Instead of alienating other types of contributors, realizing that Web 3 and decentralization are simply building blocks for the metaverse opens new opportunities for them. There was protest when Meta (previously Facebook) announced their primarily AR/VR-centric metaverse vision, fearing that Big Tech would once again dominate the metaverse and force platforms to operate as a closed ecosystem.

People overlooked the fact that Meta’s innovation and attention were mostly on hardware and a 3D user consumption and input interface that, to be honest, does not exist today. Facebook is attempting to address the immersion issue, which is a significant one. Consider that for a moment. Many of us have been on Zoom for the past two years and are exhausted. How will we feel if we have to wear a virtual reality headset all day?

If we want to spend more time in the virtual world and enjoy it, we need more immersive, natural, and expressive virtual interfaces. Meta’s advances in AR/VR and motion-sensing technology do not jeopardize Web 3 and decentralization efforts. In reality, the best-case scenario is that people begin developing Web 3 applications for emerging 3D form factors such as AR/VR and holographic projections.

Another popular belief is that Web 3 will render Web 2 obsolete. It’s difficult to envisage such a scenario. Despite some of Web 2’s flaws, there are still a lot of products that work better without using the blockchain. People can chat and broadcast at scale and in real-time using platforms like Discord or Twitch. Uber and DoorDash, for example, effectively queue demand and match it with supply. Whether you like it or not, centralization is effective. OpenSea, the world’s largest NFT marketplace, is essentially a centralized marketplace that just facilitates blockchain transactions. Coinbase is another controlled exchange that facilitates cryptocurrency trades. These intermediaries, like any other Web 2 marketplace, take service fees on transactions in both circumstances.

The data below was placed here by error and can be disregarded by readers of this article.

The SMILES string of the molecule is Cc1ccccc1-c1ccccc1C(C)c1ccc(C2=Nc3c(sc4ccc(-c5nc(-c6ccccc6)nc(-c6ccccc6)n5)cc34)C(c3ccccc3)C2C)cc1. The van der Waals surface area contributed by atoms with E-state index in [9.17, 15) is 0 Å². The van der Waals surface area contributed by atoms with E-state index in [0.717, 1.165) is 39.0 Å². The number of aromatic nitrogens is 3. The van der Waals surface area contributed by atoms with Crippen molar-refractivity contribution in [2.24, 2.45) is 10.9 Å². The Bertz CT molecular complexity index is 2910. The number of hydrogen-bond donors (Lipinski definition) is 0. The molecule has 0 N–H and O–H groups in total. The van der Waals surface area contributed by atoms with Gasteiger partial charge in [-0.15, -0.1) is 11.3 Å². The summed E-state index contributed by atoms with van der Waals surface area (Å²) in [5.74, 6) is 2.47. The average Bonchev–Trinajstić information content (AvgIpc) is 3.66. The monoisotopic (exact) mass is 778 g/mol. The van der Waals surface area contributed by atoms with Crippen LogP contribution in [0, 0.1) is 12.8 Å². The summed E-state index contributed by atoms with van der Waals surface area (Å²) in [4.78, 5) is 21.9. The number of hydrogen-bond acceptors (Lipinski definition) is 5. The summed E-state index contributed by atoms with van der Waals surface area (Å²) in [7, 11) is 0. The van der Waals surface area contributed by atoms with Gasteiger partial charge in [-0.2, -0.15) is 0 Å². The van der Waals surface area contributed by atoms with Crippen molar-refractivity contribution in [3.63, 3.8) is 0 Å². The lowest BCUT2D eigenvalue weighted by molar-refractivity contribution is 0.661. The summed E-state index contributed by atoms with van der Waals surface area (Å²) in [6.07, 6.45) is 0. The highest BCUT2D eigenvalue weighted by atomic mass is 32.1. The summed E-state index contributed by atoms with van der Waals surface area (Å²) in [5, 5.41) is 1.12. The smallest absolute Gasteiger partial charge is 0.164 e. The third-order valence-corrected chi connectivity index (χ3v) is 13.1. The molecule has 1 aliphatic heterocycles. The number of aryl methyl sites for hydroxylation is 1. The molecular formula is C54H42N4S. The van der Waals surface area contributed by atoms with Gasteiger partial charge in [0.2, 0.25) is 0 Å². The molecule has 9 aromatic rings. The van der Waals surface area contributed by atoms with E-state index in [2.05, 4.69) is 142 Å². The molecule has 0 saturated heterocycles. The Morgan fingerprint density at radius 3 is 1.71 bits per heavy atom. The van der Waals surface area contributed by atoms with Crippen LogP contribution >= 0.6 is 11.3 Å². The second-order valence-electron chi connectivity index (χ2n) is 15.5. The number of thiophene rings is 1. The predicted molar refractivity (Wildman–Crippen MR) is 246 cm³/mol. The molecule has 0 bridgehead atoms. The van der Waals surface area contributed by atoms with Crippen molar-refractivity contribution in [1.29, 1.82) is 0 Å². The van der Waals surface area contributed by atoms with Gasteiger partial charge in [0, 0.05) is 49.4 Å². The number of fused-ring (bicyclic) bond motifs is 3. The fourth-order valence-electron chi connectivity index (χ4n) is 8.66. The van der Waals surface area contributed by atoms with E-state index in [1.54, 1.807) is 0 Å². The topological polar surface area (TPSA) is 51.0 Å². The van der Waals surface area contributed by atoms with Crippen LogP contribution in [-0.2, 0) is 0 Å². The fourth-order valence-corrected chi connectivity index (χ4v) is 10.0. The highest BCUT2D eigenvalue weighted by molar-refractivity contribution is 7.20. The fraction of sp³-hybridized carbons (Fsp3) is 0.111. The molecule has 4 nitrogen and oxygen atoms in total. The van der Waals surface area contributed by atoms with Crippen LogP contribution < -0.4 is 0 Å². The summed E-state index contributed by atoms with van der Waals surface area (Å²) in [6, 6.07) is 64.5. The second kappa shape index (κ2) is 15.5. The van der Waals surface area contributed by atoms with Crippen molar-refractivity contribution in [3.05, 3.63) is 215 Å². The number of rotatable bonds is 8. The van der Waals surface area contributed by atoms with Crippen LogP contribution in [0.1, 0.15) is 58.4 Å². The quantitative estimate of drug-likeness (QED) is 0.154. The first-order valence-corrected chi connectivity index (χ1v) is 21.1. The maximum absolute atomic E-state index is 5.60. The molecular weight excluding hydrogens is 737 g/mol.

While these hybrid products do not exactly correspond with the decentralization idea, they are important “bridging products” that aid in the widespread adoption of Web 3 aspects by appealing to the general public. Meta’s adoption of Stories helped it become a mainstream product for all demographics, comparable to how Snap Stories was a popular young product but struggled with adoption with older users. It’s common to think of new technologies and paradigms as revolutions. However, we can see throughout history that they tend to build on top of previous eras’ foundations. Email is still a big part of our daily lives, despite the fact that it was created during the Web 1 era of the internet.

Finally, rather than focusing on differences and “picking a side,” we should focus on how different operational models interact and how they might work together to improve people’s lives. While the recent creation of Web 3 and efforts to mainstream blockchain cases is a big step forward in our progress toward a better internet, it is only one component, and other related activities should not be overlooked.